DNR tests for virus in Minnesota.

The DNR is among five state and federal agencies responding to the state’s outbreak of highly pathogenic avian influenza (HPAI), which began March 2015, …

A lot is not known about the origin of this virus in Minnesota. DNR’s goal is to determine if wild birds are harboring the HPAI virus and learn as much as possible about it, thus providing any critical information that might aid in stopping the outbreak or preventing further spread.

Initially, DNR implemented a three-pronged approach to HPAI surveillance:
Collect waterfowl fecal samples throughout Minnesota;
Ask successful turkey hunters from Kandiyohi, Pope, Meeker, Swift and Stearns counties to submit their harvested bird for testing;
Collect dead birds of various species reported by the public.
DNR’s goal was to collect 3,000 waterfowl fecal samples, which was completed April 30. Staff collected half the samples within Board of Animal Health identified surveillance areas and half in areas not currently affected by HPAI. Staff located areas used by waterfowl or enticed waterfowl to bait sites and collected samples and location data. DNR staff did not enter infected farm properties and did not capture live waterfowl because landscape conditions changed daily. At the time of the outbreak, fecal collection was the most efficient and feasible surveillance method. The agency collected hunter-harvested turkeys through May 28, the end of the spring season. Staff will continue to collect other dead birds reported by the public during the emergency.
While this virus is new, DNR conducted extensive HPAI surveillance from 2006-2010, when more than 12,000 birds were tested and no HPAI virus was detected, …

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CIDRAP — Diverse avian flu strains hit UK, Taiwan, South Africa

Robert Roos | News Editor | CIDRAP News | Jul 13, 2015

Several varieties of avian influenza viruses have recently struck farms in the United Kingdom, Taiwan, and South Africa, affecting poultry species ranging from chickens to ostriches, according to reports today.

In addition, Minnesota officials said recently that a chickadee tested positive for an avian flu virus, but they couldn’t determine if it was the highly pathogenic H5N2 virus that hit 108 turkey and chicken farms in the state this past spring.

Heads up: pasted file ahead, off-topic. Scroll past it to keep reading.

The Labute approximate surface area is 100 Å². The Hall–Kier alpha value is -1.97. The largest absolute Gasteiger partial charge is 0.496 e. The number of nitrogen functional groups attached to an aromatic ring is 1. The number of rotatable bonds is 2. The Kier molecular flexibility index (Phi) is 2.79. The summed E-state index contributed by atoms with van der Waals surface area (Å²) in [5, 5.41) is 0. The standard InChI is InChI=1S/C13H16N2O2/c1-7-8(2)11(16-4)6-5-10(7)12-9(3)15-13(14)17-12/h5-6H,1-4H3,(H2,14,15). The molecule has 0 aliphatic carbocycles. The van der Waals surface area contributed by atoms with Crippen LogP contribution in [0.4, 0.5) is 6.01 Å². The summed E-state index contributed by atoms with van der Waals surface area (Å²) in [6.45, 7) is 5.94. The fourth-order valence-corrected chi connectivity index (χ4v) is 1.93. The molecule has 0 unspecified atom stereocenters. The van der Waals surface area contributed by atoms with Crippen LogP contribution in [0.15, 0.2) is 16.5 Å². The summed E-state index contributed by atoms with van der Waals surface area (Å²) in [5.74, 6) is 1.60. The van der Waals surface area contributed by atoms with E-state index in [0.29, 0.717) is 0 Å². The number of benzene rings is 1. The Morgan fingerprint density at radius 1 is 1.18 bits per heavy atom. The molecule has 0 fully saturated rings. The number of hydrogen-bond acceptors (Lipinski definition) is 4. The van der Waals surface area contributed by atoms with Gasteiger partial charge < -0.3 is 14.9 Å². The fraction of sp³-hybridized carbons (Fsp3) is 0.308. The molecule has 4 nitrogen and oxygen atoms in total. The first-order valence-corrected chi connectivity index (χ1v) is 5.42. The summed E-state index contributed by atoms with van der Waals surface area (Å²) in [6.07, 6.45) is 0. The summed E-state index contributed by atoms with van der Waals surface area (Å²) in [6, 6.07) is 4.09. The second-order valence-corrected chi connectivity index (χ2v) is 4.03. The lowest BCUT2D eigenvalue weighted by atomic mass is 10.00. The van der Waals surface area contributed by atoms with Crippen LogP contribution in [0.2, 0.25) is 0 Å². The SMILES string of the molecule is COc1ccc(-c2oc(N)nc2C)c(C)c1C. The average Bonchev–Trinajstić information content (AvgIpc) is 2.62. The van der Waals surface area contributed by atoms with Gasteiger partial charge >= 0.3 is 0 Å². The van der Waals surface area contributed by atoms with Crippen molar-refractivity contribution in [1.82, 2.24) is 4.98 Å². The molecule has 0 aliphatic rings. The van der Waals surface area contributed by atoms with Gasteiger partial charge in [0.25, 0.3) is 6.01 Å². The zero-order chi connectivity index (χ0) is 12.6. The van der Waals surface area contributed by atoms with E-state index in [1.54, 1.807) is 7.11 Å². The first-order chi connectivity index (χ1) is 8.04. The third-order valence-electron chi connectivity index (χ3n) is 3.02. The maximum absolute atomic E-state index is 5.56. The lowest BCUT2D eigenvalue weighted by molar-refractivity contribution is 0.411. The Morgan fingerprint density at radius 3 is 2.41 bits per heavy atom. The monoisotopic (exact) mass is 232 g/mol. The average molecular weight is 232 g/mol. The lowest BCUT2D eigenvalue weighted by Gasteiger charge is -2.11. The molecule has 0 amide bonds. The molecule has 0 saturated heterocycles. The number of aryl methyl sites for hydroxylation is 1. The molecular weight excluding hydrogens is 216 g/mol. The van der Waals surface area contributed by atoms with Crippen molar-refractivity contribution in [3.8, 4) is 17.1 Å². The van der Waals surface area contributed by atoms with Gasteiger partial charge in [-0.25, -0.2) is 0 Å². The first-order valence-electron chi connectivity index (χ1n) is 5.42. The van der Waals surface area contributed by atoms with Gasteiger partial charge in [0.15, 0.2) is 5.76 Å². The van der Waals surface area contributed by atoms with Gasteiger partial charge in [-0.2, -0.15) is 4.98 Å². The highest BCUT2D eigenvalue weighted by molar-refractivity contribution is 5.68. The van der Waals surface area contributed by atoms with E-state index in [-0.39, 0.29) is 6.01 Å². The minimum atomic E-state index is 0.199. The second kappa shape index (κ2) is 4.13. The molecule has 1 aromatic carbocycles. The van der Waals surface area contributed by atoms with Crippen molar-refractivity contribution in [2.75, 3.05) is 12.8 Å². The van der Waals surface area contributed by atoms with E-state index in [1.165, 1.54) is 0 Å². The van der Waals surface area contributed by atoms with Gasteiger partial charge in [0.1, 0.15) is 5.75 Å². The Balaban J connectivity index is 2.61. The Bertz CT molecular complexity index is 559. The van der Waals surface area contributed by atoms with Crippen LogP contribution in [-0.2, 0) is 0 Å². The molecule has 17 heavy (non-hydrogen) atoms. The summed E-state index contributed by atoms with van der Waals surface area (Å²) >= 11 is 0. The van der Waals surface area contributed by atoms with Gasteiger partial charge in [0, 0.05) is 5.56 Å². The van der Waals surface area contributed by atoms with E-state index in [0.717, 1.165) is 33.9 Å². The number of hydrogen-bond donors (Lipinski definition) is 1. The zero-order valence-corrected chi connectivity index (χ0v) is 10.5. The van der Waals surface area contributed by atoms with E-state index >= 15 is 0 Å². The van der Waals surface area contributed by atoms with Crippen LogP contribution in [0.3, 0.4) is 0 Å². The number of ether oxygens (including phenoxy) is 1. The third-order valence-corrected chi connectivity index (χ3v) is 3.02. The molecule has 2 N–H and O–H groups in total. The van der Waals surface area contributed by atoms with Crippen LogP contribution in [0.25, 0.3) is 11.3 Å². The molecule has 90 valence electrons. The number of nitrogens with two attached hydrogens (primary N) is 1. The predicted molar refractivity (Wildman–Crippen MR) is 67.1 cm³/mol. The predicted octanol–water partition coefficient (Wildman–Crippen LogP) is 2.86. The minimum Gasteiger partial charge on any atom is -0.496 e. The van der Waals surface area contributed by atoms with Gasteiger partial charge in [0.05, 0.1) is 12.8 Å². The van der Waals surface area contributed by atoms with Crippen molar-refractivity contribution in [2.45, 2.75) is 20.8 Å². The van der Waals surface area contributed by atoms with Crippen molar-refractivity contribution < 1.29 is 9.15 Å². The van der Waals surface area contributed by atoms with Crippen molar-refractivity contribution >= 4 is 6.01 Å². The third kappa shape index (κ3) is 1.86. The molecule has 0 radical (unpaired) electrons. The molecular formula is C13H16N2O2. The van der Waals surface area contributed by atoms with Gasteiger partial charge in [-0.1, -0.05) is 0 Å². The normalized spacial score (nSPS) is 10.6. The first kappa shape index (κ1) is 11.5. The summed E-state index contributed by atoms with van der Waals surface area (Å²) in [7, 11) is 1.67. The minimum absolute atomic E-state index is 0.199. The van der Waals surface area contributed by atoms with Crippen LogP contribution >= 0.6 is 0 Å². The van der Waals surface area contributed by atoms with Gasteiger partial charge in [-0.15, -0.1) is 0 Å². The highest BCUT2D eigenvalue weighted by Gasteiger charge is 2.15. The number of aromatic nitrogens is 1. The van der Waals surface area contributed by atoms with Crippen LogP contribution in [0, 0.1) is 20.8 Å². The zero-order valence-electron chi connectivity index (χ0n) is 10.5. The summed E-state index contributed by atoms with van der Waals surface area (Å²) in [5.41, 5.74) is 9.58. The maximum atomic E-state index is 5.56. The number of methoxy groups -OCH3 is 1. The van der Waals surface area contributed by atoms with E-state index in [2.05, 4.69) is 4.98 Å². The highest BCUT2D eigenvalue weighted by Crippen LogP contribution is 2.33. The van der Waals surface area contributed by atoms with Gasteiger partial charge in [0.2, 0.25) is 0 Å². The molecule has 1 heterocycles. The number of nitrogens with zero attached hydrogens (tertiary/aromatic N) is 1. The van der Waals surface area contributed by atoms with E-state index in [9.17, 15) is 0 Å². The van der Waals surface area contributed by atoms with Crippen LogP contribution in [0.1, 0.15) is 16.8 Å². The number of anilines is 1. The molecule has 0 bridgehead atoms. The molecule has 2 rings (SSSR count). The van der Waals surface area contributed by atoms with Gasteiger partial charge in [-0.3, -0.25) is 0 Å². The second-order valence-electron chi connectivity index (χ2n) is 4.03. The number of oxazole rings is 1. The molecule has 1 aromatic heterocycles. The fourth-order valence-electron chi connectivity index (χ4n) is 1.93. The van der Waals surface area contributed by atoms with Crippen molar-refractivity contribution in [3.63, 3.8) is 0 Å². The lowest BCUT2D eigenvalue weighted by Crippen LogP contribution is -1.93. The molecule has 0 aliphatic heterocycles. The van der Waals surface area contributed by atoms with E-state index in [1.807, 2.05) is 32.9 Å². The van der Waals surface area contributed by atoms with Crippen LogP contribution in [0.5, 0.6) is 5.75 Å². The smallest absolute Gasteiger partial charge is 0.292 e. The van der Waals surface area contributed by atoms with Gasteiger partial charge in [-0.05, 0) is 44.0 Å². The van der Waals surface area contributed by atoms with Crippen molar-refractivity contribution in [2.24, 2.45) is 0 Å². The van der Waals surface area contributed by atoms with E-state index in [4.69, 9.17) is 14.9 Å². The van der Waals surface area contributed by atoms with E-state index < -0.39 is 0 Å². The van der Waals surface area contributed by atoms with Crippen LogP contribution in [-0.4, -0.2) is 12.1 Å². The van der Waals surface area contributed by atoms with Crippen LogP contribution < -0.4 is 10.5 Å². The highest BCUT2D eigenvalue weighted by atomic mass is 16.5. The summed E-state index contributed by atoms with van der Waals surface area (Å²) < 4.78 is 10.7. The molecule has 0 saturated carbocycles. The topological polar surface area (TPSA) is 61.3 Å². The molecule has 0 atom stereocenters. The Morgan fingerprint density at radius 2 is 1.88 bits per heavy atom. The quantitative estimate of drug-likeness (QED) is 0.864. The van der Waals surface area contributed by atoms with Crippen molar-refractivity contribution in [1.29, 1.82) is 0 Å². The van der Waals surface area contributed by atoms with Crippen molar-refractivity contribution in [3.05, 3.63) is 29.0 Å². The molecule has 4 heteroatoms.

H7N7 reported in England
In the United Kingdom, a highly pathogenic H7N7 virus struck a farm in the northwestern English county of Lancashire, according to the Department for Environment, Food and Rural Affairs (DEFRA).

The agency announced the outbreak Jul 10 and confirmed today that the virus is H7N7. The statement didn’t identify the type of poultry involved, but a Daily Mail story today said 170,000 chickens and turkeys were being euthanized at a farm near the village of Goosnargh.

DEFRA imposed a 3-kilometer protection zone and a 10-kilometer surveillance zone around the outbreak. Chief Veterinary Officer Nigel Gibbens said humane culling of the birds is progressing. Meanwhile, Public Health England said the H7N7 strain poses very little risk to humans.

The last previous H7N7 outbreak reported in the UK involved a low-pathogenic strain that surfaced in Hampshire, on England’s southern coast, in February, according to previous CIDRAP News reports.

Taiwan battles H5N2 again
Taiwan has had three more in a long series of highly pathogenic H5N2 outbreaks that began in January, authorities told the World Organization for Animal Health (OIE) in a report today.

The outbreaks involve a chicken farm in Changhua county and a turkey farm in Yunlin county, both in the west-central part of the island, and a goose farm in the southwestern city of Kaohsiung, the report said.

The virus killed 5,527 of 25,640 birds on the three farms, and the rest have already been culled to prevent any further spread, the report said. The farms have been cleaned and disinfected, and other farms within 3 kilometers will be under special surveillance for 3 months.

Ostrich farms hit in South Africa
In another report to the OIE, South African officials said a low-pathogenic H5N2 virus has surfaced on four ostrich farms, two each in Western Cape Province and Eastern Cape Province.

Officials said 868 of 4,557 ostriches on the farms were sick, but there were only 10 deaths, all on one farm in Eastern Cape province. The farms were quarantined, but none of the birds were euthanized, according to the report.

The latest H5N2 outbreaks are listed as part of a series that dates back to August 2014.

Infected chickadee
In Minnesota, an H5 virus was identified in a chickadee that was turned in to a wildlife rehabilitation center Jun 10, the state Department of Natural Resources (DNR) said in a Jul 10 press release. It represents the second detection of an H5 virus in a Minnesota wild bird this year. The bird was found in Ramsey County, which includes St. Paul.

Lou Cornicelli, PhD, DNR wildlife research manager, said in the release that the finding is the first detection of avian flu in a Minnesota songbird. “This is further evidence that while waterfowl species can serve as a reservoir for avian influenza, other species are susceptible to the disease.”

He said the DNR doesn’t know where or how the chickadee was infected, “but these results highlight the complexity of how this virus is spread.” He added that the laboratory that tested the bird was unable to determine the precise virus strain.

In April the DNR reported finding the highly pathogenic H5N2 virus in a Cooper’s hawk in Yellow Medicine County, the first detection of the virus in a wild bird in Minnesota. The virus was not found in any of more than 600 wild geese tested by the DNR this year.

DNR Commissioner Tom Landwehr said the agency is seeking more information about the chickadee and plans to expand testing of ducks and geese, including hunter-killed birds, this summer and fall.

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